Having previously rejected a pro-choice bill aiming to liberalize Poland’s abortion laws, on 8 October 2016, the Polish Parliament rejected a proposed bill that would have been a near-total ban on abortions. Although Poland has one of the most restrictive abortion laws in Europe, the proposed bill, backed by the ruling right wing party, PiS, and the Catholic Church, would have criminalized all abortions, punished women with up to five years in prison and assisting doctors liable for prosecution and prison. Polish women received press around the world for their protests, marches, and strikes. Only fifteen percent of Poles opposed the strike, despite Poland having the lowest acceptance of abortion in Europe. Opponents to the complete abortion ban argue that a complete ban would not only deprive women of the choice of what to do with their own bodies but also would allow an underground market to thrive, which would be dangerous and encourage abortion-seeking Poles to get abortions abroad. Additional criticisms include that women suffering miscarriages could be under criminal suspicion and that the bill would discourage doctors from conducting routine procedures on pregnant women for fear of being accused of facilitating abortion. Women opposing the proposed bill argued that the complete ban was against fundamental reproductive and human rights, threatening to women’s safety and dignity. Both supporters and critics of the bill are unhappy with the current situation of reproductive rights in Poland, leaving the debate at a stalemate.
Poland’s debate itself lacks many key aspects needed to grant women their reproductive rights. There are many aspects of reproductive rights, such as sexual education, access to contraceptives, and hospital conditions (especially maternity wards); however, Poland’s reproductive rights debate focuses on abortion, disregarding larger issues and multiple aspects of reproductive rights. Furthermore, Polish legal language limits social and political discourse for improving reproductive rights because there is no term for reproductive rights that is defined as ‘protection of reproductive health and self-determination in reproductive matters.’ In order to make progress on these issues, this crucial term must be defined in order to have meaningful discourse regarding women’s agency.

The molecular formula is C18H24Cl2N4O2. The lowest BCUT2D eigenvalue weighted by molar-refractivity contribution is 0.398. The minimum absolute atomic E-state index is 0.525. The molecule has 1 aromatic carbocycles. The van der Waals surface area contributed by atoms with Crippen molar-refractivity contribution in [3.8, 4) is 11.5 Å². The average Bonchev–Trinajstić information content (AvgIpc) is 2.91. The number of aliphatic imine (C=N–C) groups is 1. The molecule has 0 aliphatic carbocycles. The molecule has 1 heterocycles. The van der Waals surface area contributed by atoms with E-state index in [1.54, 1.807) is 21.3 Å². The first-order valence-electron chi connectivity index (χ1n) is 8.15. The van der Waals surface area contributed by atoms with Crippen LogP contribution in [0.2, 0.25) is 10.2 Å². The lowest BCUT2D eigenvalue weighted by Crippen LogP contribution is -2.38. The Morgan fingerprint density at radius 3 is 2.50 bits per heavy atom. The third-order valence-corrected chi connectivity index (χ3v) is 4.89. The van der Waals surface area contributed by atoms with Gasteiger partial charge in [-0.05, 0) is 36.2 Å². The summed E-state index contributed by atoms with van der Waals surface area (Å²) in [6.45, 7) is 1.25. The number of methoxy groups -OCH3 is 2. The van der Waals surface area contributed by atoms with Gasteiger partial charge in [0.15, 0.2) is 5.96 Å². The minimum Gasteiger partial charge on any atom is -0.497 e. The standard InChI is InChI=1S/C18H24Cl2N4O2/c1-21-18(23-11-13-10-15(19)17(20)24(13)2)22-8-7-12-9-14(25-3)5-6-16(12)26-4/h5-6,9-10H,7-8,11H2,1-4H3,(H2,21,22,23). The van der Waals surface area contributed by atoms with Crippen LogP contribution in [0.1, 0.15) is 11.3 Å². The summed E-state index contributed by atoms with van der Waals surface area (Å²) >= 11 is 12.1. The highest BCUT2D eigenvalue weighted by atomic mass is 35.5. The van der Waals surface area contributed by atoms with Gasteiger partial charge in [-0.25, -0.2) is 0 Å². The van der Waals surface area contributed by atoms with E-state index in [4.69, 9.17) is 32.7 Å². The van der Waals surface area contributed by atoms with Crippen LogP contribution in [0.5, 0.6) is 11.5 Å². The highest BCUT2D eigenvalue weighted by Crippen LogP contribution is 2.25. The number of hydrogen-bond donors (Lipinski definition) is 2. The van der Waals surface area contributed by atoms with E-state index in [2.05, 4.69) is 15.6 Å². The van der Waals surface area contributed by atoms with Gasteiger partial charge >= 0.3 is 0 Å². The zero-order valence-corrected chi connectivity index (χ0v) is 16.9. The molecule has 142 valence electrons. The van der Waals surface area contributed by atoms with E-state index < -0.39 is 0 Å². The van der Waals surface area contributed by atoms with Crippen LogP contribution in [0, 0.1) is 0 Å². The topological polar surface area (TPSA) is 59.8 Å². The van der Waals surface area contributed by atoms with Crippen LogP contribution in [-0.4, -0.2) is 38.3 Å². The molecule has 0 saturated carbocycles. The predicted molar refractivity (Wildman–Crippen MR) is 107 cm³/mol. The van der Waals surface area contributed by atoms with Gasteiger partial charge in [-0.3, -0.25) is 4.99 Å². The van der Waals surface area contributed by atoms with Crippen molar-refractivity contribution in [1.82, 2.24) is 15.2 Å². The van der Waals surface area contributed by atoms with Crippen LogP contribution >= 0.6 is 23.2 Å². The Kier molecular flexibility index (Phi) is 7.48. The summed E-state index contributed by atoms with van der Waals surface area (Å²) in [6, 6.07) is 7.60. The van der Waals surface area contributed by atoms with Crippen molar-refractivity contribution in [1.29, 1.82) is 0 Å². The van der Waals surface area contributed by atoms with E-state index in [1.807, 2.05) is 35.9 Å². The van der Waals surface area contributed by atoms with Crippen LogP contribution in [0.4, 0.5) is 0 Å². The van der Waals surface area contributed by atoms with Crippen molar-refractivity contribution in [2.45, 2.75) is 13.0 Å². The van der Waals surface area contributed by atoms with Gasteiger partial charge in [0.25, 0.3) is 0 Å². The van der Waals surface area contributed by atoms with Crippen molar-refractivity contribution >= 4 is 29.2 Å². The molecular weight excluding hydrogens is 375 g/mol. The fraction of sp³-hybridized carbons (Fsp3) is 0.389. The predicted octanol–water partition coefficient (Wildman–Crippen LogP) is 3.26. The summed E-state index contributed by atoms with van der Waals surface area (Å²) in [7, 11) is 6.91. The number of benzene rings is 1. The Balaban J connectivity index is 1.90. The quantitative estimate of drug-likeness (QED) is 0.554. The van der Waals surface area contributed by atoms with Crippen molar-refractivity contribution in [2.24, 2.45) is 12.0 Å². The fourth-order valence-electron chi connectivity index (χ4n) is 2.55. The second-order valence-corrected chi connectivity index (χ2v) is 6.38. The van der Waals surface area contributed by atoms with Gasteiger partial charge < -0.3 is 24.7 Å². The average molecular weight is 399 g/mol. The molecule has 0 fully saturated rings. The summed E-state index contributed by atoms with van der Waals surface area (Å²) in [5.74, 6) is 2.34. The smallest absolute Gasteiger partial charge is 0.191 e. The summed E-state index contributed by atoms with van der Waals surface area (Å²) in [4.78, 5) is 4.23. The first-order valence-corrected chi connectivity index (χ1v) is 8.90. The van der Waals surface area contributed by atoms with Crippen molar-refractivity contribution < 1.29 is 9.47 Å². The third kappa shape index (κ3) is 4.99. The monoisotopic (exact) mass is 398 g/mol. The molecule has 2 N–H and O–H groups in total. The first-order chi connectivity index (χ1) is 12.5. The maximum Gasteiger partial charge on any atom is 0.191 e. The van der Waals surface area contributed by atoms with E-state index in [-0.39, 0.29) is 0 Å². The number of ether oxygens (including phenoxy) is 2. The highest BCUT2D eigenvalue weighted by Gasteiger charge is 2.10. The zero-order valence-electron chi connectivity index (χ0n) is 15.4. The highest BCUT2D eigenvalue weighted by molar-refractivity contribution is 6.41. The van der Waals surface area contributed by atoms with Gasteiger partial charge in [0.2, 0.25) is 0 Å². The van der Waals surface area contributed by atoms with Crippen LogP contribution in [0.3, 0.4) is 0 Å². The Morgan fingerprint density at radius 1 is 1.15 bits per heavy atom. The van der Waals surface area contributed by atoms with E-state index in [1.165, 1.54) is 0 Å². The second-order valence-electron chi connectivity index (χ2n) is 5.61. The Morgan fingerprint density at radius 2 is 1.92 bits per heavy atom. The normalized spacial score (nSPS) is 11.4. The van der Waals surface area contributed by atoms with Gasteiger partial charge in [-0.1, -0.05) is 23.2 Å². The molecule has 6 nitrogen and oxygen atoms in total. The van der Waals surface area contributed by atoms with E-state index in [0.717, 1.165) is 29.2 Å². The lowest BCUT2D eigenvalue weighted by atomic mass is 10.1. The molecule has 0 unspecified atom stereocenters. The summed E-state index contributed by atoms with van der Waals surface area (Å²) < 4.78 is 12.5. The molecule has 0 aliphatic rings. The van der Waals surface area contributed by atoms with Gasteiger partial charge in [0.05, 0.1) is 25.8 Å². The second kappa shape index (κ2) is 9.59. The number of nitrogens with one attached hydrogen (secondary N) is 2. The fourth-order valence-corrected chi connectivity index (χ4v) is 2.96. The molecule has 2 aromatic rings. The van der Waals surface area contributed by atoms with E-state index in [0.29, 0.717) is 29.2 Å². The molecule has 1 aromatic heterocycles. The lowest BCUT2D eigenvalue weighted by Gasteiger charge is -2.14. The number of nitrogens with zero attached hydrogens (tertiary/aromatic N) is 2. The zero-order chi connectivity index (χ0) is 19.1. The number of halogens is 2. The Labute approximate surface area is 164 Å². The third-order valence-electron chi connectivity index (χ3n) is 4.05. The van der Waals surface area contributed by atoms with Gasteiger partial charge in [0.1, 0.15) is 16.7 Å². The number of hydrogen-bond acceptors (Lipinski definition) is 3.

There are 150-200 women’s groups in Poland, most of which advocate for political and reproductive rights with some intervening in other areas like socio-economic rights. Many women want to have children, but limited access to the labor market inhibits their ability to care for any children they may have. Thus, a solution to this problem is to clear any restrictions women have to the labor market, such as the pay gap, employer gender discrimination, and ideas of domesticity for women, although this would take many years to achieve. Polish feminist movements are actively trying to alter laws, so changing labor restrictions for women is well within these organizations’ goals. To change laws, however, pro-choice women must gain representation in Poland’s political bodies. The main opponent to women’s rights is the Church: the Church claims to protect women’s rights, although many feminists define themselves as Catholic. Much of the debate about Polish feminism concerns how to define it rather than on advocating important women’s issues and grounding these issues in the Polish context. Growing feminist groups and organizations are slowly starting to engage women in projects or activities that increase participation, but this engagement needs to improve. Women need to advocate for themselves and convince other men to advocate for them; however, without a large movement promoting gender equality, Poland will achieve little progress in the area of women’s and reproductive rights.
However, the presence of the Church in Poland creates a difficult atmosphere to obtaining gender equality and reproductive rights in comparison to many secular countries also experiencing a push for equal rights and reproductive rights. To combat these religious ideas confining women to “traditional” or domestic roles will have a few steps. The first step consists of understanding the Church’s rhetoric and rationale concerning their positions on women’s rights and reproductive rights. The second step would be to use the Church’s own rhetoric to push back and argue for gender equality and reproductive rights, starting with less controversial issues and moving onto those issues once the movement has momentum and support. Although these steps are not perfect, they roughly outline the process feminist movements must take in order to combat the rhetoric of the Catholic Church.